Yes, yes, this picture is meant to be tongue-in-cheek (or tunic-in-loins)

Recently, political scientist Nathan Batto wrote about youth turnout in the 2020 vote on his blog, Frozen Garlic. He speculated that gender might be an interesting area to explore in voter differences, as women tend to support the KMT more than men by a surprising amount:

Newcomers to Taiwanese politics are always shocked that women are about 5% more pro-KMT than men since the much-publicized gender gap in the United States favors the more progressive party. My suspicion is that older women are much more conservative than younger women (ie: the age difference for voting behavior is much larger for women than men), but I don’t have any hard evidence of that right now.

This seems likely. The youth surge in 2020 was overwhelmingly pro-DPP -- men and women both. Women might support the KMT at a higher rate than men overall, but that doesn't mean a majority of women support the KMT. This all points to a difference in beliefs between younger and older Taiwanese women.

Like Frozen Garlic, I don't have any hard evidence either, but that won't stop me from throwing the nerdblogging equivalent of a kegger to explore the topic. 

Although the main cleavage between the two parties is still China, these days it's not ridiculous to consider the KMT the more socially conservative party and the DPP the slightly more socially liberal one, in some areas. (Marriage equality? Yes! Labor rights? Not really.)

Beyond a little speculation that older Taiwanese women are more likely to be KMT voters (and more conservative) than younger ones, Frozen Garlic stopped there. Freewheeling political analyst Donovan Smith agreed with him, and pointed out that he was in a position to speculate wildly about why this might be (but refrained from doing so).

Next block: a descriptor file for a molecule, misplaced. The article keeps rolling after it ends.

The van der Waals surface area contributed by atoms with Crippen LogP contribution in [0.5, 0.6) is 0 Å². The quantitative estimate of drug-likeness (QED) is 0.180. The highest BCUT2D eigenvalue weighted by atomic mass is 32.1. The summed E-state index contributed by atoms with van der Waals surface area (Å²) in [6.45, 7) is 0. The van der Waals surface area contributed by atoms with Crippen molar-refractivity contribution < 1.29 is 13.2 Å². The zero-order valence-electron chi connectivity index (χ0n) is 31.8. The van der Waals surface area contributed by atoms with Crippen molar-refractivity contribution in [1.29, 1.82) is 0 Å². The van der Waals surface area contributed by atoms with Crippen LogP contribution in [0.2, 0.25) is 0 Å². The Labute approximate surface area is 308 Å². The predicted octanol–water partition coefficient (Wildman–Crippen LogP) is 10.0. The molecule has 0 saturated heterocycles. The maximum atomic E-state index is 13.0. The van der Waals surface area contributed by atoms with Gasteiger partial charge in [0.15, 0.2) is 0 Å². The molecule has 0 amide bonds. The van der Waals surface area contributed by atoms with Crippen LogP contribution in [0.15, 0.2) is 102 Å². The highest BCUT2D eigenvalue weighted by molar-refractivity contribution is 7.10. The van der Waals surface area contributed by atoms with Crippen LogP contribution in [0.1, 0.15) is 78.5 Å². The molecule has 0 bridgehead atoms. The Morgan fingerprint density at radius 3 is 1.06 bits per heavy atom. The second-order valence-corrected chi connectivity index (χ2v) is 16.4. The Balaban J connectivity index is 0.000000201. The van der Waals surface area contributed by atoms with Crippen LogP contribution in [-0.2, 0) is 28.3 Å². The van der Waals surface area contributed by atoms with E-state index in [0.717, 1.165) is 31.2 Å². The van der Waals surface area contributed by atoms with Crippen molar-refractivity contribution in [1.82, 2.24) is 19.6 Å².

I also tend to agree, and because I'm literally just a hobbyist, I'm at liberty to go hog-wild and talk about why.

Of course, a full and reliable answer would require real research. I'm not in a position to do that research, so the best I can offer is Lao Ren Cha Gone Wild.

So if you think Donovan is free to "speculate wildly", then when it comes to me, grab your tunic and gird your loins because here we go. 

Let me lay out the few key points before we begin. 

First, that (admittedly imperfect) parallels can be drawn to the political histories of other countries.

Second, that higher KMT support among women probably is driven by older women, and this has a lot to do with intentional targeting by the KMT on many fronts, over several decades.

Third, that the opposition which coalesced into the Tangwai and DPP was not necessarily friendlier to women than the KMT in the early years, and the feminist movement's initial aim for political neutrality meant that they were not a direct conduit turning women to the DPP. In fact, the Taiwanese feminism of the 1970s was, by today's standards, simply another flavor of conservatism.